Carl Jung

Wodhanaz is 'the Beserker, the God of Storm, the Wanderer, the Warrior, the Lord of the Dead, the Master of Secret Knowledge, the Magician, and God of the Poets.'

'An archetype is like an old watercourse along which the water of life has flowed for centuries, digging a deep channel for itself. The longer it has flowed in this channel the more likely it is that sooner or later the water will return to its old bed.'

The following edited and abbreviated essay on Wodhanaz was written by Carl Jung in 1936, three years before the outbreak of the Second World War:

'What is curious is that an ancient god of storm and frenzy, the long quiescent Wotan, should awake, like an extinct volcano, to new activity, in a civilised country that had long outgrown the Middle Ages. We have seen him come to life in the German youth movement, and right at the beginning, the blood of several sheep was shed in honour of his resurrection.



Idealised painting of members of the Wandervogel, the German youth movement that preceded Nazism.
'Armed with rucksack and lute, blond youths and girls were to be seen restlessly wandering on every road from the North Cape to Sicily, faithful votaries of the roving god. Later, towards the end of the Weimar Republic, the wandering role was taken over by thousands of unemployed. By 1933 they wandered no longer, but marched in their hundreds of thousands. The Hitler movement literally brought the whole of Germany to its feet, from five-year-olds to veterans, and produced the spectacle of a nation migrating from one place to another. Wotan the Wanderer was on the move.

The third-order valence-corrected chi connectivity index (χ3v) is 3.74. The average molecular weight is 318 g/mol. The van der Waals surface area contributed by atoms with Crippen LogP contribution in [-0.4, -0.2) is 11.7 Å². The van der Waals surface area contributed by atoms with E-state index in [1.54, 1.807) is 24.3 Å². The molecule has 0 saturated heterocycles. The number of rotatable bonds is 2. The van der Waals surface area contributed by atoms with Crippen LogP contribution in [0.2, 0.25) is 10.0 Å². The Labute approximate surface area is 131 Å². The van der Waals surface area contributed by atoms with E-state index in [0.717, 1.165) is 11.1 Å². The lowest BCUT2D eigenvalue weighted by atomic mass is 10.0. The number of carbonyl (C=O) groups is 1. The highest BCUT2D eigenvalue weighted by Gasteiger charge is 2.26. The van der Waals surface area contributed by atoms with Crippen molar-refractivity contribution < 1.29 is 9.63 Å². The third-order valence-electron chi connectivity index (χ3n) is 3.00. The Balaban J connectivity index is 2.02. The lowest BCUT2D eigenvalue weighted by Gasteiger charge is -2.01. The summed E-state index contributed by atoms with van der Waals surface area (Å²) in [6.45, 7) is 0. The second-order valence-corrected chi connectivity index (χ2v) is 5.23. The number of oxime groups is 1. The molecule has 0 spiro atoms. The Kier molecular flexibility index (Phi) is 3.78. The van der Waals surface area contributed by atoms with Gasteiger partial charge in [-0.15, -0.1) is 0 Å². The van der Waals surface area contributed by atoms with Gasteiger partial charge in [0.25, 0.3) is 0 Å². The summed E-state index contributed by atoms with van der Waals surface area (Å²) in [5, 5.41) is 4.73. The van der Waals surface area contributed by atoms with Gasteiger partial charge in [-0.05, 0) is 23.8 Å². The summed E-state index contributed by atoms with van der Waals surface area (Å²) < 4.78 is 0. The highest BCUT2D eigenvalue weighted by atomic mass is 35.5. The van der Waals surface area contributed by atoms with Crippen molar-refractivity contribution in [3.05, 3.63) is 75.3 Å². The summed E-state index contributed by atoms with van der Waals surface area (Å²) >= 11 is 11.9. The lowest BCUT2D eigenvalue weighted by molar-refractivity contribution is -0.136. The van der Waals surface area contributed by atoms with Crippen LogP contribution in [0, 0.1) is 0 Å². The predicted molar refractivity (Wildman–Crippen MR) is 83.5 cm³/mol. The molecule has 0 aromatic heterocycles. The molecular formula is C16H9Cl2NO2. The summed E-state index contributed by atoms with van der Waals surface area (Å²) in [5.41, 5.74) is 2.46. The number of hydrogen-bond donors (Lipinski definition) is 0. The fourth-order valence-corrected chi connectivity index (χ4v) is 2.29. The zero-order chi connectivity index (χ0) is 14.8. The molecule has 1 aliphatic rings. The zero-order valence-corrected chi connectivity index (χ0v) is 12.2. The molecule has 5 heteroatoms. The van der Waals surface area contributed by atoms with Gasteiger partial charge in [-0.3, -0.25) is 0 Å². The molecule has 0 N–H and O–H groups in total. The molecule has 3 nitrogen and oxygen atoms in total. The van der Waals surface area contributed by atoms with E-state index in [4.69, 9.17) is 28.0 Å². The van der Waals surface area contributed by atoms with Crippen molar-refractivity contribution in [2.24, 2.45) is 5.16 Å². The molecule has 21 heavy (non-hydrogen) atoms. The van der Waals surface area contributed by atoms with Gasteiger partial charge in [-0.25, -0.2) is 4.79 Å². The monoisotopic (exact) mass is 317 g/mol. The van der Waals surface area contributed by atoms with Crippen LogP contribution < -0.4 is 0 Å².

'Wotan is a restless wanderer who creates unrest and stirs up strife and works magic. He was soon changed by Christianity into the devil, and only lived on in fading local traditions as a ghostly hunter who was seen with his retinue (the Wild Hunt) flickering like a will o' the wisp through the stormy night.

'The German youths who celebrated the solstice with sheep sacrifices were not the first to hear a rustling in the primeval forest of the unconscious. They were anticipated by Nietzsche, Schuler, Stefan George, and Ludwig Klages. The literary tradition of Germany has a classical stamp that cannot easily be got rid of; every interpretation of intoxication and exuberance is apt to be taken back to classical models, to Dionysus.